Still no references. People don’t know if what the chart says is true, but they sure like it.
Sure, I have no idea from where Coggan generated it all.
But it sure as hell makes me feel good about my 3hr tempo session this morning
References? The opinion of Dr Andrew Coggan, bio here: Andrew Coggan: Faculty & Staff Experts: News at IU: Indiana University
The oldest version of that table? In my research it first appeared “Training and racing using a power meter: an introduction” from 25 March 2003. Its a chapter he wrote for USA Cycling, and was published before the book. Maybe someone has an older reference?
The table was described this way:
Its primary physiological adaptations expected by Dr Coggan, based on his expertise in the area, and with the usual caveats listed in the screenshot. The chapter has references, but none specifically called out in support of that table.
And this 14 year old Slowtwitch article is worth a read IMHO:
I believe you are mistaking References for Credentials. Such a table should have a plethora of supporting high quality studies, otherwise it’s just a cool story.
Sorry for starting my reply with “References? The opinion” - thought that bit a juxtaposition would add a little humor.
Well I did say this:
The paper is pretty compelling story, as is the book, even without a plethora of references. Like the high quality studies that exist, the paper and the book are good set of guidelines that you need to individualize. Because even in high quality studies you see individual variations. There was a day I naively accepted the table as truth (as well as some studies) without understanding that in exercise physiology there are few absolutes.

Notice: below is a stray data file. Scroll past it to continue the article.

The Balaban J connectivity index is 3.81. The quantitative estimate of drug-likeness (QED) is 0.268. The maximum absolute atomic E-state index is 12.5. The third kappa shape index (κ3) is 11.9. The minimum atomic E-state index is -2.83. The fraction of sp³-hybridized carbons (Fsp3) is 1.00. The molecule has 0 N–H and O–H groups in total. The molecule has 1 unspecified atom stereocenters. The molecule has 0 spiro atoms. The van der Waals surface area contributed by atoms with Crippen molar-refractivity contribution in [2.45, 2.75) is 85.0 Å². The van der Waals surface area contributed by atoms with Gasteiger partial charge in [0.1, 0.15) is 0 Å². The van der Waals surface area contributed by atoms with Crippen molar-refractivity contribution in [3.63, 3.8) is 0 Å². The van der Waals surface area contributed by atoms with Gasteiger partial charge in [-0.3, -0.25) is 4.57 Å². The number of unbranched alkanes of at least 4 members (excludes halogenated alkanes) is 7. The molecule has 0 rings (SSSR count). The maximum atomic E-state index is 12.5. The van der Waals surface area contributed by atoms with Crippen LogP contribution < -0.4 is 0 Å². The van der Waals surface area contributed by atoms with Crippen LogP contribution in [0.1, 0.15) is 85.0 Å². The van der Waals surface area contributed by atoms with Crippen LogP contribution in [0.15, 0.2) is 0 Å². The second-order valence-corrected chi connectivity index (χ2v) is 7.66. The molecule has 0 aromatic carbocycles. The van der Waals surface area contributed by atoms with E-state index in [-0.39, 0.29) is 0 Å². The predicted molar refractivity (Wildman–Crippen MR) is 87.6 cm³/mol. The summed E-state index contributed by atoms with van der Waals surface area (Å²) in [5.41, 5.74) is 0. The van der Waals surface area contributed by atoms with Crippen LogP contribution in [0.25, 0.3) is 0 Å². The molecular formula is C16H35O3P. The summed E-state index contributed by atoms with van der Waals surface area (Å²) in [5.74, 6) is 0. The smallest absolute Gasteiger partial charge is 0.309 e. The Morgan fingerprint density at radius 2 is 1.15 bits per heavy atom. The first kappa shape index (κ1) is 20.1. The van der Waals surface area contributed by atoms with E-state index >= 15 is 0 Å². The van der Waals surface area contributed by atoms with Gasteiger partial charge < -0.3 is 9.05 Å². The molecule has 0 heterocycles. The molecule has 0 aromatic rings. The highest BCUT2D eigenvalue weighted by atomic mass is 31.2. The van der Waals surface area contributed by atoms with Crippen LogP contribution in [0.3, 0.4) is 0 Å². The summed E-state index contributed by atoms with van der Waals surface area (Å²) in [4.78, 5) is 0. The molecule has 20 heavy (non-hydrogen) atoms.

This was a cool link you posted. The story of the NP being ^4 makes more sense now. Thanks
This is a common misconception. Folks thinking this is actually science (published, peer-reviewed papers and the proposed models around such published work) as opposed to informed opinion.
It is the type of table that I would have seen in an Ex Phys textbook. And it’s a good one. The fact that it is commonly mistaken for some massive body of data or experimentation that Coggan himself created just underscores the need to inform ppl of how this stuff is done.
It is an aggregate of research, the authors interpretation of such research, and the need to summarize a body of knowledge in a manner that is suitable to a reader not necessarily in the field or all that experienced yet (like, an undergrad…OR most of Coggan’s cycling peers back in the day).
Moreover, other than consulting (presumably with TP/WKO), some lecturing, and publishing his book, cycling isn’t Coggan’s day job. He actually runs a lab that does actual research funded by actual grants with actual subjects, where he has to produce actual results that are peer-reviewed by actual scientists (or, at least he used to).
To be sure, Coggan gets on my nerves as much as any public figure in cycling. I can’t stand that table anymore. That doesn’t take away from his legitimate and helpful contributions to the sport, of which that table was one…over a decade ago.
Exactly. Nor does there need to be. It’s not science. It’s not supposed to be.
Also, if you want your informed opinion (not science though) with copious references, try Skiba’s book. He “shows his work” (like math class), and comes to many of the same conclusions as Coggan.
Aww, that’s a shame. I always liked Joe Friel. Seems like he hasn’t been keeping up.
maybe you can share why’s that?